Sundance 2020 Review: COME AWAY Disappoints on Almost Every Level
Angelina Jolie, David Oyelowo, Gugu Mbatha-Raw and Michael Caine star in an adventure directed by Brenda Chapman.
A misfire by any other name is still a misfire and Brenda Chapman’s (Brave, The Prince of Egypt) live-action debut, Come Away, a family-oriented fantasy-drama, unfortunately, qualifies as a misfire.
All the elements were there for artistic or critical success even before production began on Come Away. Aside from Chapman, a long-time animator and co-director of Pixar’s Academy Award-winning Brave, Come Away includes A-listers in Angelina Jolie and David Oyelowo, a strong supporting cast (Michael Caine, Derek Jacobi, and Gugu Mbatha-Raw in stealth cameos), classic source material, J.M. Barrie’s Peter Pan and Lewis Carroll’s Alice in Wonderland, beloved by generations of readers and movie fans, and a potentially provocative, promising premise (a married, interracial couple and their biracial children in Victorian-Era England). Come Away somehow manages to squander every positive, throwing away any inadvertent goodwill in the process.
When we first meet Peter (Jordan A. Nash) and Alice (Keira Chansa) Littleton as preteens, they’re part of a well-integrated, free-flowing sibling trio with their older brother, David (Reece Yates). The three siblings live a near idyllic existence with their parents, Rose (Angelina Jolie) and Jack (David Oyelowo), in a comfortably sized cottage outside London.
While Peter, Alice, and David spend seemingly endless days allowing indulging their inner storytellers (Peter, especially), a dark cloud appears one day in the form of Eleanor Morrow (Anna Chancellor), Rose’s older, aristocratic sister. Childless herself – her lack of children apparently curdling her worldview, Eleanor turns into Come Away’s equivalent of a hissable, unrootworthy villain – Eleanor strong-arms the borderline impoverished Rose and Jack into allowing her to control David’s education, right up until David, the current and future holder of Most Favored Nephew or Niece (MFNoF) status, abruptly, if predictably, exits Comes Away via a semi-foreseeable tragedy. (Peter and Alice have plot armor; David doesn’t.)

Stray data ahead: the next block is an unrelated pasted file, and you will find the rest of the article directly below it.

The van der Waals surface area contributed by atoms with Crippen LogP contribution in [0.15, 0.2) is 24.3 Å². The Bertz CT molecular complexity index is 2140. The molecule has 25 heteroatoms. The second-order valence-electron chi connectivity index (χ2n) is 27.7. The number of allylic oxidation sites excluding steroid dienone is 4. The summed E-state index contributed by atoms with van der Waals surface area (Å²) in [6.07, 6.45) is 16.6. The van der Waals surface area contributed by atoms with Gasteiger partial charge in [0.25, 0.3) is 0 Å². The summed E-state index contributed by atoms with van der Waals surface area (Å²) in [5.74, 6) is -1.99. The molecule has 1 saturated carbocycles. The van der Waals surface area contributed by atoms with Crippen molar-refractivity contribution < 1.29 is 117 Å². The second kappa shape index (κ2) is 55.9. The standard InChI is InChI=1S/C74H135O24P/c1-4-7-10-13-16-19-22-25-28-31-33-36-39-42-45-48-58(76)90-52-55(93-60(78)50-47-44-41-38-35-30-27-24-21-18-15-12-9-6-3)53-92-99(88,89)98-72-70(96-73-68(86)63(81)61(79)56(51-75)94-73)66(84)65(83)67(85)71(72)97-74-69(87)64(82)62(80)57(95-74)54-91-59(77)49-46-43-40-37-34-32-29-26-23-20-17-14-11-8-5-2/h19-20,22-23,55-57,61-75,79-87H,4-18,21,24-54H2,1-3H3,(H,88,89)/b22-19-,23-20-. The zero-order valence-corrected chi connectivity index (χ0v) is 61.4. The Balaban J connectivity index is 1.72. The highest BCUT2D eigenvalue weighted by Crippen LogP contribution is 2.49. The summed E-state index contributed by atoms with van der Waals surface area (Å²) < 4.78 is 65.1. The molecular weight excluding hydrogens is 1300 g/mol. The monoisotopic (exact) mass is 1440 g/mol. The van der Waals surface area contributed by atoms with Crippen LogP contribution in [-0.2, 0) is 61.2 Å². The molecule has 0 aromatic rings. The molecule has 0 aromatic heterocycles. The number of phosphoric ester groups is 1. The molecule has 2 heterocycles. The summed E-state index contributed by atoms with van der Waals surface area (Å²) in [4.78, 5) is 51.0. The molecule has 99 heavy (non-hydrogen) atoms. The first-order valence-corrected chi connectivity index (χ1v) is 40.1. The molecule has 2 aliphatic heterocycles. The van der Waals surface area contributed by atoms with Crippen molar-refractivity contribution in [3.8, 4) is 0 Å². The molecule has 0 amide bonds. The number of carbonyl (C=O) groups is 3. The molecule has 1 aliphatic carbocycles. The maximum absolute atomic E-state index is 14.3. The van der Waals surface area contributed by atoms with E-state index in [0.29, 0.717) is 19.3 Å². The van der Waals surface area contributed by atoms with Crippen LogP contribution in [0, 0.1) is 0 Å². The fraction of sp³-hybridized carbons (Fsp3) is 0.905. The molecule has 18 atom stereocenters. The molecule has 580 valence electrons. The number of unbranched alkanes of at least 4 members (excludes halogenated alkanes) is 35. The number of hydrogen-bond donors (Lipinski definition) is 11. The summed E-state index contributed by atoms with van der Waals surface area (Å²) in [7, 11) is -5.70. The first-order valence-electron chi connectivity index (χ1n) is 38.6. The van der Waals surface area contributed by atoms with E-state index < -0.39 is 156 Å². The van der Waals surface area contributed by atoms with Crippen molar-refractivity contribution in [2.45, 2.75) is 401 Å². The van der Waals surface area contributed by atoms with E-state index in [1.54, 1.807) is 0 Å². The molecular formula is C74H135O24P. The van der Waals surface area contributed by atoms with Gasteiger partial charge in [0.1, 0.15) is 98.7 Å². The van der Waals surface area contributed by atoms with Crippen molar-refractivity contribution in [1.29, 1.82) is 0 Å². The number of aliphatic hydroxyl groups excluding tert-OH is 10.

Post-tragedy, the Littleton family reacts in markedly different, conflicting, discordant ways. Rather than pulling themselves together as a family, they break apart, atomized by their collective loss.
Rose retreats into herself, relying on an alcohol to numb her anguished grief; Jack returns to his old ways as a gambler; Peter, partially blaming himself for his brother’s loss while keenly aware of David’s elevated status in their immediate world, decides to make amends in his own limited way; and Alice, also torn and worn down by grief, withdraws into a Lewis Carroll-inspired fantasy world until Eleanor taps her for MFNoF status, awakening Alice’s latent class snobbery in the process.
Jack’s descent into a figurative and literal underworld forces him to confront his troubled past, including an old foe, Captain James (David Gyasi), and an old associate, Hatter Roger (Clarke Peters), Unsurprisingly enough, Captain Jack and Hatter Roger mirror characters from Peter Pan and Alice in Wonderland, respectively.
Despite Chapman’s relative newness to directing live-action, she elicits uniformly strong, believable performances from her young, preteen cast. (Angelina Jolie and David Oyelowo likely needed little, if any, direction.) Individually and collectively, they’re asked to do a great deal of emoting (e.g., the five stages of grief, including denial, anger, bargaining, depression and ultimately acceptance). With one or two exceptions, they manage to convey the emotional demands of Goodhill’s screenplay with nearly pitch-perfect delivery. It’s a big ask of any actor, let alone a preteen performer.
Any number of films have suffered due to poor casting, poor direction, or sometimes both. As David, Reece Yates spends minimal time onscreen, but leaves a considerable impression or trace, making the grief and sorrow experienced by his family, while Jordan A. Nash and Keira Chansa impressively carry Come Away’s emotional burden once David permanently departs the film.
For a film ostensibly aimed at families of all ages, Come Away hits hard emotionally, sometimes too hard, especially given the subject matter (the loss of a son/brother) and Chapman and Goodhill’s decision to juxtapose elements of fantasy and reality to potentially confusing effect. Far more egregious, however, was the decision to deliberately erase Victorian-era racism entirely from the film.
While Chapman, Goodhill, and the film’s producers had no problem foregrounding Come Away’s class-centered themes, they balked at the idea of addressing, however tangentially or marginally, Jack and Rose’s relationship or their children’s problematic status in a Victorian England rife with exploitative, imperialist, colonialist attitudes, instead choosing to willfully ignore the issues of systemic and institutional racism completely. Given Chapman and Goodhill’s clear-cut decision to treat class explicitly as both issue and obstacle in Come Away (Rose comes from the upper classes while Jack most definitely doesn’t), it’s nothing less than cowardly to ignore race and racism in Victorian England.